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Sunbelt W2Knews™ Electronic Newsletter
The secret of those "who always seem to know" - Over 500,000 Readers!
Mon, Jul 9, 2001 (Vol. 6, #50 - Issue #285)
NEW FREEWARE: Print Queue Manager Lite
  This issue of W2Knews™ contains:
    • The Second Half Of 2001 Is Here
    • Purchase Price Is Just 20% Of Total Printer Cost
    • Switching Between Multiple W2K Network Configurations
    • Update On 1000-user Limit Per MS-Cluster
    • NEW FREEWARE: Print Queue Manager Lite
    • New Site: WebCensus
  5. W2Knews 'FAVE' LINKS
    • This Week's Links We Like. Tips, Hints And Fun Stuff
    • CRYPTO: How the Code Rebels Beat The Government
NTP Software's Quota & File Sentinel 3.0 (QFS) makes the cumbersome task
of managing user disk space and files EASY and PAIN-FREE. With real-time
enforcement of your organization's storage and file policies, QFS AUTOMA-
TICALLY REPLICATES these policies to all of your servers. QFS supports
up to 200 THRESHOLDS, custom notification messaging, TEMPORARY QUOTAS,
and PUSH installation with NO SERVER REBOOT. Download a free eval or
request an online demo:
Visit NTP SOFTWARE for more information.

The Second Half Of 2001 Is Here

Hi All,

Is it me, or is time just moving faster every year? We're already in the second half of this year. Sunbelt's total sales are well over the first half of year 2000, so we're still expanding. We're coming out with a few new exciting tools in a few weeks, but for the moment I'd suggest you download the new freeware we have as a goodie this week. It's a "Stu's Warmly Recommended".

Warm regards,

Stu Sjouwerman (email me with feedback: [email protected])

  SPONSOR: Print Queue Manager Lite
Getting calls from users about "printers not working" or "jobs stuck"?
Print Queue Manager Lite gives you the power to control multiple printers
with the click of a button. Arrange printers into logical groups, allowing
you to perform actions on groups of printers that you select. View print
jobs from multiple printers, all in one view, and a lot more every useful
functions. This is not an eval, get your own freeware copy now at:
Visit Print Queue Manager Lite for more information.

Purchase Price Is Just 20% Of Total Printer Cost

You know, new printers proliferate all over the place. Looks like every department, and every little group in each department wants their own printer. Walking more than 30 feet seems to be impossible. And in the mean time, you are being asked to DO more, with LESS budget. Here's some ammo that might help.

The Gartner Group recently calculated that the cost of acquiring a printer is only 20% of the total cost involved. Hewlett-Packard manager Nickolai Stickel said: "No one really takes ownership of the printer, it sits there like it always does and just prints. Very rarely is a printing strategy formalized."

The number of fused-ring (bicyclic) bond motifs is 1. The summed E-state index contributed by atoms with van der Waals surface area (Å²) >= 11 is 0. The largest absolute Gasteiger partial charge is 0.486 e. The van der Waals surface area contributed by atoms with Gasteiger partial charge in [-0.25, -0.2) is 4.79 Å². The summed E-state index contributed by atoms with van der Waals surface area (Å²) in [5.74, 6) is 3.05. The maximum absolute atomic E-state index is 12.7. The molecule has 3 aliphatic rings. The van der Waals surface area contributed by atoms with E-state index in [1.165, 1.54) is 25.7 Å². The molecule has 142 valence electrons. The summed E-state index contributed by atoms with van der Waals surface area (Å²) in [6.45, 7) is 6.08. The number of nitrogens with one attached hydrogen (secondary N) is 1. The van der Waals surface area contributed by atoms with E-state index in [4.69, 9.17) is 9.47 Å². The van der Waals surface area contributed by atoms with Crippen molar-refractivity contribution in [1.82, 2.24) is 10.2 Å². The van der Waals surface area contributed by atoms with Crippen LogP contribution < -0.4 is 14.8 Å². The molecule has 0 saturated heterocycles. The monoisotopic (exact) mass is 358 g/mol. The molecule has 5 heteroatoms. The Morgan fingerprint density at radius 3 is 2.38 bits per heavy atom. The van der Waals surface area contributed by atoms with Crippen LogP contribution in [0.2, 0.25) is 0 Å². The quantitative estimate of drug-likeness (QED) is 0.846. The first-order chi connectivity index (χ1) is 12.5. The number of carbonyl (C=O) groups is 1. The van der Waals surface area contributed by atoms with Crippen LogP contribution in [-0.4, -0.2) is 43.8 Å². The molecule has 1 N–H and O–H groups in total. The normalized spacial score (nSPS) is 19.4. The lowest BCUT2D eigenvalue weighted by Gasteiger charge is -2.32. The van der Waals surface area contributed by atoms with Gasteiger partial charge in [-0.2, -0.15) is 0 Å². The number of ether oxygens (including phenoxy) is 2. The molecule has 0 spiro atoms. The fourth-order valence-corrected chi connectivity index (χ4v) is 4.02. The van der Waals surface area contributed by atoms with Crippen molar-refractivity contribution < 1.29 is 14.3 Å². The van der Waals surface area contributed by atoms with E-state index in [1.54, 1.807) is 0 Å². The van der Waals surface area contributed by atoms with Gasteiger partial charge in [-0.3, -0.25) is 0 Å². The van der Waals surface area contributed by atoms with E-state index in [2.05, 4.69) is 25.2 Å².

He further stated that the cost of printing is an area that has been neglected and one where significant savings can be made. He said that "printing is the last uncontrolled area of expenses - a printer is not expensive in itself but it is all the add-on costs over the life of the printer that creates a huge total expense."

If you break this out in the different components of how you can save on printing, here are areas where you can optimize your budgets:

  • While the Internet has changed printing requirements, people still print off e-mails and online documents and an increase in electronic information has lead to an increase in the amount of paper. In the US it has been calculated that on average, every worker prints 28 pages each day.
  • A printer is bought in line with company policy and, beyond its installation, is not managed until it breaks down. The cost of printing, toner, and its administration (you getting calls and purging queues) is not seen. Getting a grip on these costs is important.
  • Workers are making dozens of trips to the printer each day. Not only to get documents but to add paper, toner, or try to fix something. The average trip to the printer costs the company $1.00 in lost revenue. When you could remotely see a printer has a problem and can fix it before workers try to mess with it, that would save everyone time.
  • 70% of companies are unaware of the total cost of printing output and maintenance - these simply are not measured. But you are the person called when "it does not work", and it can take valuable time away.
If you add up all these costs, it may be an idea to start managing this area to optimize your budgets. There are software tools to do this and that allow management reports and even quotas for printing. There had been no specific software solution to manage keeping track of these hidden or unknown printing costs until the development of Print Manager Plus.

It is installed into the NT or Windows 2000 print server and from there tracks the number of pages printed by each user printing from ANY OPERATING SYSTEM. It allows you as the administrator to report on printer use and send these to department heads, and even (if you want) put quotas of how many pages users may print in a time period or a max amount of pages in a print job (this last option is very useful for schools).

Print Manager Plus requires no learning curve, it is simply installed on the print server in a matter of a minute and ready to go and create savings. It costs $495.00 for one print server license that covers all your users and printers. For more info and specs :


Switching Between Multiple W2K Network Configurations